To create the Covenant language used in the show, writer David Peterson (previously known for creating the Dothraki conlang used in Game of Thrones) was brought on to help create a language and expand on 343's existing notes. Charlie Murphy learned this language for the role of Makee.
Filming for the Halo TV show was primarily carried out in Budapest, Hungary, with 343 Industries' Head of Transmedia Kiki Wolfkill and Senior Franchise Writer Kenneth Peters on-site in Budapest. However, production was halted in 2020 due to the COVID-19 pandemic, with lockdowns meaning shooting was once once again delayed. At this time, roughly 55-60% of the first season had been filmed. Following this shift, production was temporarily moved to Pinewood Studios in Toronto, Canada, for additional filming and reshoots done by the crew of Star Trek: Discovery. Sections set inside Miranda's lab were filmed in an old Nokia factory.
Lockdown restrictions were lessened in Hungary for US productions in June 2020, allowing work on the show to begin again. Filming was done at Korda Studio, with an estimated $41.3 million spent on the Hungary shoot by mid-2020. The renewed shoot was able to resume with COVID protocols in effect, with photos showcasing the cast and crew wearing masks on-set among other things. In February 2021, a handful images from the shoot showcasing several Marines in costume and a practical M12B Warthog were leaked onto the Facebook Halo community, though the post was later removed.
A number of physical props were developed for the filming, with many of the weapons featured in the series manufactured based directly on the 3D models used in the original Halo games, including the MA5C assault rifle from Halo 3, the M57 Pilum rocket launcher from Halo 5 and BR55 battle rifle from Halo 2: Anniversary and a large number of weapons from Halo: Reach including the M392 DMR and M6G magnum. A chaingun based on the AIE-486H machine gun from Halo 3 was produced based on an airsoft M134 minigun, with additional details included for lore fans such as Colonial Military Authority signage. The initial weapons developed were simple plastic molds, but as production ramped up more complex props were created with the ability to change magazines, charge the bolt and take them apart in their entirety. The MJOLNIR suits developed for the show are fully-practical, with designs based off the Master Chief's armour design in Halo Infinite. Despite this, a number of modern day real-world props were also used for background elements such as AK-derived weapons for Insurrectionists and the usage of modern cars such as the Chevy Tahoe.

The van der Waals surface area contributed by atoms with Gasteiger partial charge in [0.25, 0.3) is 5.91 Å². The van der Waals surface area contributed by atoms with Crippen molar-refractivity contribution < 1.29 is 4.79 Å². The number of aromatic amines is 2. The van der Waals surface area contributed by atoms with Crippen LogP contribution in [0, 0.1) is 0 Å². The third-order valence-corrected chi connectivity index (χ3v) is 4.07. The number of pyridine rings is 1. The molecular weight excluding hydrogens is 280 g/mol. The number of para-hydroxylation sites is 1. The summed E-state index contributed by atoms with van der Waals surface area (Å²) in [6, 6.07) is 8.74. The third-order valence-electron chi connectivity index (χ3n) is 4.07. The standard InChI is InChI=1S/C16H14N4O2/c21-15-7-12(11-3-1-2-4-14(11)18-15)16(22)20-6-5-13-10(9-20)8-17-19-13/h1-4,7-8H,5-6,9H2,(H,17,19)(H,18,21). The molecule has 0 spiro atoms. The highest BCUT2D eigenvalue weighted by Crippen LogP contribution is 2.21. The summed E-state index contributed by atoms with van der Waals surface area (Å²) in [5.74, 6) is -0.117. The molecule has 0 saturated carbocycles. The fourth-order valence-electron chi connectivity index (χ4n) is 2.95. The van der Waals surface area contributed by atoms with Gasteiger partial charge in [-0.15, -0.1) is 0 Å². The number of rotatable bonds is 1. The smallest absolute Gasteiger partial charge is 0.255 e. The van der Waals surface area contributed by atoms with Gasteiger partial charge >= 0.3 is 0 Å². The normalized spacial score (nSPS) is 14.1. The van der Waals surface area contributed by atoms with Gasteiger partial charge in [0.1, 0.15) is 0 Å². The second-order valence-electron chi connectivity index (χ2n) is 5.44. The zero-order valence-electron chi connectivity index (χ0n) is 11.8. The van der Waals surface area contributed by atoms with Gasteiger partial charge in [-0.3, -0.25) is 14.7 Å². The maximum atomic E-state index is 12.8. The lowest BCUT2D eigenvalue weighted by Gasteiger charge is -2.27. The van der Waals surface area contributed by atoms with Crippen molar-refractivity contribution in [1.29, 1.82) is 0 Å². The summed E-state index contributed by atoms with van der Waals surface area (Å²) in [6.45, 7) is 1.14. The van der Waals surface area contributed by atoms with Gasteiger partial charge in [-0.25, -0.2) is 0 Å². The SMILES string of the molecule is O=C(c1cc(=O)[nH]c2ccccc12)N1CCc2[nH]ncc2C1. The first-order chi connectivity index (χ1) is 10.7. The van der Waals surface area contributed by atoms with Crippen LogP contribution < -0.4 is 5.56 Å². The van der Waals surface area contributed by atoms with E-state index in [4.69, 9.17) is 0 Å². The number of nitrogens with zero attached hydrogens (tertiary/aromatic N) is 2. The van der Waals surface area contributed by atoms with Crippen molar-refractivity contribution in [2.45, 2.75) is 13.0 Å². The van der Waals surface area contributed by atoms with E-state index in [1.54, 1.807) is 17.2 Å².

In November 2019, a number of casting choices were officially announced by Showtime. Natascha McElhone, Bokeem Woodbine, Shabana Azmi, Bentley Kalu, Natasha Kulzac and Kate Kennedy were announced to join the series as Catherine Halsey and Cortana, Soren-066, Margaret Parangosky, Vannak-134, Riz-028 and Kai-125, respectively. Yerin Ha was also cast as a new character, Kwan Ha. However, in November 2020 McElhone had to step down from her role as Cortana due to scheduling issues, though still continued to play Halsey. As such, Jen Taylor - the voice actress for Cortana in the Halo games - was brought on to take on the role of Cortana in live action.
Sean Callery was announced to be scoring the series on February 14, 2022.
On December 9, 2021, a teaser trailer was released during The Game Awards. The trailer features John-117, Catherine Halsey, Miranda Keyes, Kwan Ha, Soren-066, Vannak-134, Riz-028, Kai-125, and Makee on a variety of planets.
Release and reception
The Halo television series will debut its first episode, "Contact", on March 24, 2022 on Paramount+ in North America, Latin America, the Nordic countries, Australia. The series will also debut on Sky in Germany and Italy and Cable in France as a Paramount+ Original Series, in advance of the official launch of Paramount+ in those countries. The show will be made available in the United Kingdom, Ireland and the Caribbean in summer 2022 alongside the launch of Paramount+ in those countries.
In advance of the official release, the first two episodes "Contact" and "Unbound" were premiered at the 2022 SXSW Film Festival on March 14. These episodes received mixed reviews from critics, with a score of 57% on Rotten Tomatoes as of March 21, 2022. The series has a 62 score on MetaCritic.